LONDON — The delta variant is becoming the dominant strain of coronavirus worldwide, according to the WHO, and its combination of high transmissibility, high severity, and escape from vaccines makes it very dangerous, experts told National Geographic.
The variant has a number of mutations in its spike proteins that can make it harder for antibodies to attach to the virus, or easier for it to latch onto and invade human cells.
According to science journal Nature, one mutation in particular is at the 'furin cleavage site,' which is important for the virus's ability to replicate inside human airways.
If the virus is better at replicating inside human airways, it can mean an individual is likely to shed more virus particles when infected, a virologist at Imperial College London told the Daily Telegraph.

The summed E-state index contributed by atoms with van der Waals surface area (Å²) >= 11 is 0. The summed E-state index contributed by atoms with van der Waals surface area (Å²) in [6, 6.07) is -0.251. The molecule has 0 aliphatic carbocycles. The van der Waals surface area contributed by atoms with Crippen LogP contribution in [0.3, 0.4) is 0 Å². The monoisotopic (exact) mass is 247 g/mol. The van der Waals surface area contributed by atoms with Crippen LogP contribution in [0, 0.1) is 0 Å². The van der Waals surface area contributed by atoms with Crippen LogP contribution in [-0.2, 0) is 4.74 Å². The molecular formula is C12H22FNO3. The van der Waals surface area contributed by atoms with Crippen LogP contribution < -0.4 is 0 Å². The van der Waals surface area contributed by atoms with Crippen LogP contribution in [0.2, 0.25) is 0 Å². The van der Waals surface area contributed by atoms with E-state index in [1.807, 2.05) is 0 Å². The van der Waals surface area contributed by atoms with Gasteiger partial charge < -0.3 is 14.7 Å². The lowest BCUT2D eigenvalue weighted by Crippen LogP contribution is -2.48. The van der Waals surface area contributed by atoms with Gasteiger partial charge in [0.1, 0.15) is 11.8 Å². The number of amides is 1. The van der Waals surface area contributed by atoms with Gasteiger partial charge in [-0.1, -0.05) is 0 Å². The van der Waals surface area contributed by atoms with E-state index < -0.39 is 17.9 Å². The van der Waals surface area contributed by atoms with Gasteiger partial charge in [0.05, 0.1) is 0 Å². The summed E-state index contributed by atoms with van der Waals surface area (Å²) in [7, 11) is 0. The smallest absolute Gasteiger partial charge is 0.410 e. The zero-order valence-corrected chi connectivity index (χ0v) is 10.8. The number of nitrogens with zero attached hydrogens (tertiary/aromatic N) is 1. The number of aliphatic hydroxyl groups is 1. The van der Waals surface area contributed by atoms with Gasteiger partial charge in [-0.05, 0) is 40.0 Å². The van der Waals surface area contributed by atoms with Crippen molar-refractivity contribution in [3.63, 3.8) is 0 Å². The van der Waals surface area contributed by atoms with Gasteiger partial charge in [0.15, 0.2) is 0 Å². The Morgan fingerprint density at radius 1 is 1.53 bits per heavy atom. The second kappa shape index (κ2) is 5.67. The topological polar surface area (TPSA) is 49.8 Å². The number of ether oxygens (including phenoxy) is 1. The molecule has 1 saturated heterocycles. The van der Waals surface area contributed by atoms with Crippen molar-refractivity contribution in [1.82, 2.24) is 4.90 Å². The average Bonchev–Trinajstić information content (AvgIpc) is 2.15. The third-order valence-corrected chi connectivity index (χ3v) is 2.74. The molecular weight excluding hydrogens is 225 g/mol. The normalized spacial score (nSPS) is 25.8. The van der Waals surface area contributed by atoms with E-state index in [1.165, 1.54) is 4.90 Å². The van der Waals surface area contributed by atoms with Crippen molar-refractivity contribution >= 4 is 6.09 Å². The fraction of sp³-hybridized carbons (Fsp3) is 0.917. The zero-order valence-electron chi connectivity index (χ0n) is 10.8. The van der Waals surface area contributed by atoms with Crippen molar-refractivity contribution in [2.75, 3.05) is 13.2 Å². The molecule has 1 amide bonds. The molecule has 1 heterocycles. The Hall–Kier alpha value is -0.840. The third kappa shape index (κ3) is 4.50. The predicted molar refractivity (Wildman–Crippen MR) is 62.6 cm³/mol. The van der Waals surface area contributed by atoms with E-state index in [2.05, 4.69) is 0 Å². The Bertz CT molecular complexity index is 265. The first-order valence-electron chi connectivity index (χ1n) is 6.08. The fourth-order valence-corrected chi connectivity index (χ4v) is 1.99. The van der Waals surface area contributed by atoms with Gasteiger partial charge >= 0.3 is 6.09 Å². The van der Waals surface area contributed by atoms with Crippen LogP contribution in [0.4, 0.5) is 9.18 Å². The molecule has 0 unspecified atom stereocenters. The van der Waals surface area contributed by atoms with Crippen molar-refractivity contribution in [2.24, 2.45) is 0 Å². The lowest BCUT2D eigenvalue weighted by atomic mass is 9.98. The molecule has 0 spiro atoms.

U.K. Health Secretary Matt Hancock told the BBC this month the variant was around 40 percent more transmissible than the alpha variant.
The alpha variant itself is thought to be between 40 and 70 percent more transmissible than the original virus strain found in Wuhan, according to studies cited by the Australian Broadcasting Corporation.
A Public Health England study on vaccine efficacy against the delta variant found the Pfizer-BioNTech vaccine 96 percent effective against hospitalization after two doses, with AstraZeneca 92 percent effective.
Overall it found Pfizer-BioNTech 6 percent less effective than it is against the Alpha variant, and AstraZeneca 1 percent less effective.